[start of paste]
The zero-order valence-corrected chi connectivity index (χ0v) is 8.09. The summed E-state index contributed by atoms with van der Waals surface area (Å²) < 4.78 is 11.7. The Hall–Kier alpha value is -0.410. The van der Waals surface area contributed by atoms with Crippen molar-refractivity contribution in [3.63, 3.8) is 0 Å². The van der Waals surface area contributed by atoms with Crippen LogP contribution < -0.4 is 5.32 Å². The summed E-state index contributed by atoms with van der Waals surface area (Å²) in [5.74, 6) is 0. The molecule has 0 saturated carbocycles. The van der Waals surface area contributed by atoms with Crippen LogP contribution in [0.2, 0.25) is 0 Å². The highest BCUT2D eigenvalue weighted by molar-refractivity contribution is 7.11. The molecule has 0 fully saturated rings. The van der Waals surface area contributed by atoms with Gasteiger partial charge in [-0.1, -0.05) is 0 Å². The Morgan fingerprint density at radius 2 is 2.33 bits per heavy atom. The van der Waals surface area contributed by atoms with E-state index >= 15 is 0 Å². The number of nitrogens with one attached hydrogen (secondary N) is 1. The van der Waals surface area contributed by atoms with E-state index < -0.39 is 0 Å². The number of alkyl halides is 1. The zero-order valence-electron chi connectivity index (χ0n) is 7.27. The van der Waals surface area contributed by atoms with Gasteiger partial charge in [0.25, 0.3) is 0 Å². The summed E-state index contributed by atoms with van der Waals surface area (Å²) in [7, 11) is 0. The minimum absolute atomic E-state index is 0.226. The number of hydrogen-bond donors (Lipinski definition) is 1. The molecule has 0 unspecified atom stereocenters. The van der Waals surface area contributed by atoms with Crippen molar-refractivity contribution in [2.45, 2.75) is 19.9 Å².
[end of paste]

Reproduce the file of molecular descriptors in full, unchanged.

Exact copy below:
The zero-order valence-corrected chi connectivity index (χ0v) is 8.09. The summed E-state index contributed by atoms with van der Waals surface area (Å²) < 4.78 is 11.7. The Hall–Kier alpha value is -0.410. The van der Waals surface area contributed by atoms with Crippen molar-refractivity contribution in [3.63, 3.8) is 0 Å². The van der Waals surface area contributed by atoms with Crippen LogP contribution < -0.4 is 5.32 Å². The summed E-state index contributed by atoms with van der Waals surface area (Å²) in [5.74, 6) is 0. The molecule has 0 saturated carbocycles. The van der Waals surface area contributed by atoms with Crippen LogP contribution in [0.2, 0.25) is 0 Å². The highest BCUT2D eigenvalue weighted by molar-refractivity contribution is 7.11. The molecule has 0 fully saturated rings. The van der Waals surface area contributed by atoms with Gasteiger partial charge in [-0.1, -0.05) is 0 Å². The Morgan fingerprint density at radius 2 is 2.33 bits per heavy atom. The van der Waals surface area contributed by atoms with E-state index >= 15 is 0 Å². The number of nitrogens with one attached hydrogen (secondary N) is 1. The van der Waals surface area contributed by atoms with E-state index < -0.39 is 0 Å². The number of alkyl halides is 1. The zero-order valence-electron chi connectivity index (χ0n) is 7.27. The van der Waals surface area contributed by atoms with Gasteiger partial charge in [0.25, 0.3) is 0 Å². The summed E-state index contributed by atoms with van der Waals surface area (Å²) in [7, 11) is 0. The minimum absolute atomic E-state index is 0.226. The number of hydrogen-bond donors (Lipinski definition) is 1. The molecule has 0 unspecified atom stereocenters. The van der Waals surface area contributed by atoms with Crippen molar-refractivity contribution in [2.45, 2.75) is 19.9 Å².